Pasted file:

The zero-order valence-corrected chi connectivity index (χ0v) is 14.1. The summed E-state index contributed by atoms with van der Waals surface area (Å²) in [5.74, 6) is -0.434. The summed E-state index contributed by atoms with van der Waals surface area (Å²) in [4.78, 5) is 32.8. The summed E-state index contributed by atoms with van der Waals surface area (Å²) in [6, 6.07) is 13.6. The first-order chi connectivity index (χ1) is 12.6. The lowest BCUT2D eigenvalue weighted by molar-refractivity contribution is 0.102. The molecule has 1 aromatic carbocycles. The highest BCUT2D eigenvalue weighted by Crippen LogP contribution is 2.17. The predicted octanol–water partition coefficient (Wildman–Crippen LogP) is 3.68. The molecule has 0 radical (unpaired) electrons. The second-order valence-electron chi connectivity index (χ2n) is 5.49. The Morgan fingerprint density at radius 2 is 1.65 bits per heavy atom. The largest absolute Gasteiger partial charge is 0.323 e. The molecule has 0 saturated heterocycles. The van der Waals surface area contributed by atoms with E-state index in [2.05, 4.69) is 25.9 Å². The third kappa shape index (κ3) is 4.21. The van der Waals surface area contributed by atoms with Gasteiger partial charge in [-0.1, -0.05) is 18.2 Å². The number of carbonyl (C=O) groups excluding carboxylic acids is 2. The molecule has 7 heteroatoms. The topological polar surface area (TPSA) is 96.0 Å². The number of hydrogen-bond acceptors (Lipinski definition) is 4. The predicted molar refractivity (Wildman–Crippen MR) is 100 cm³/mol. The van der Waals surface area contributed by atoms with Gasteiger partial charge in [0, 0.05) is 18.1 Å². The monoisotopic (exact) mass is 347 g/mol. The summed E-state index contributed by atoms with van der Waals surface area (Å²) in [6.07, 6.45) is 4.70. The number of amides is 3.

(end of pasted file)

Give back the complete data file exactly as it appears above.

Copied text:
The zero-order valence-corrected chi connectivity index (χ0v) is 14.1. The summed E-state index contributed by atoms with van der Waals surface area (Å²) in [5.74, 6) is -0.434. The summed E-state index contributed by atoms with van der Waals surface area (Å²) in [4.78, 5) is 32.8. The summed E-state index contributed by atoms with van der Waals surface area (Å²) in [6, 6.07) is 13.6. The first-order chi connectivity index (χ1) is 12.6. The lowest BCUT2D eigenvalue weighted by molar-refractivity contribution is 0.102. The molecule has 1 aromatic carbocycles. The highest BCUT2D eigenvalue weighted by Crippen LogP contribution is 2.17. The predicted octanol–water partition coefficient (Wildman–Crippen LogP) is 3.68. The molecule has 0 radical (unpaired) electrons. The second-order valence-electron chi connectivity index (χ2n) is 5.49. The Morgan fingerprint density at radius 2 is 1.65 bits per heavy atom. The largest absolute Gasteiger partial charge is 0.323 e. The molecule has 0 saturated heterocycles. The van der Waals surface area contributed by atoms with E-state index in [2.05, 4.69) is 25.9 Å². The third kappa shape index (κ3) is 4.21. The van der Waals surface area contributed by atoms with Gasteiger partial charge in [-0.1, -0.05) is 18.2 Å². The number of carbonyl (C=O) groups excluding carboxylic acids is 2. The molecule has 7 heteroatoms. The topological polar surface area (TPSA) is 96.0 Å². The number of hydrogen-bond acceptors (Lipinski definition) is 4. The predicted molar refractivity (Wildman–Crippen MR) is 100 cm³/mol. The van der Waals surface area contributed by atoms with Gasteiger partial charge in [0, 0.05) is 18.1 Å². The monoisotopic (exact) mass is 347 g/mol. The summed E-state index contributed by atoms with van der Waals surface area (Å²) in [6.07, 6.45) is 4.70. The number of amides is 3.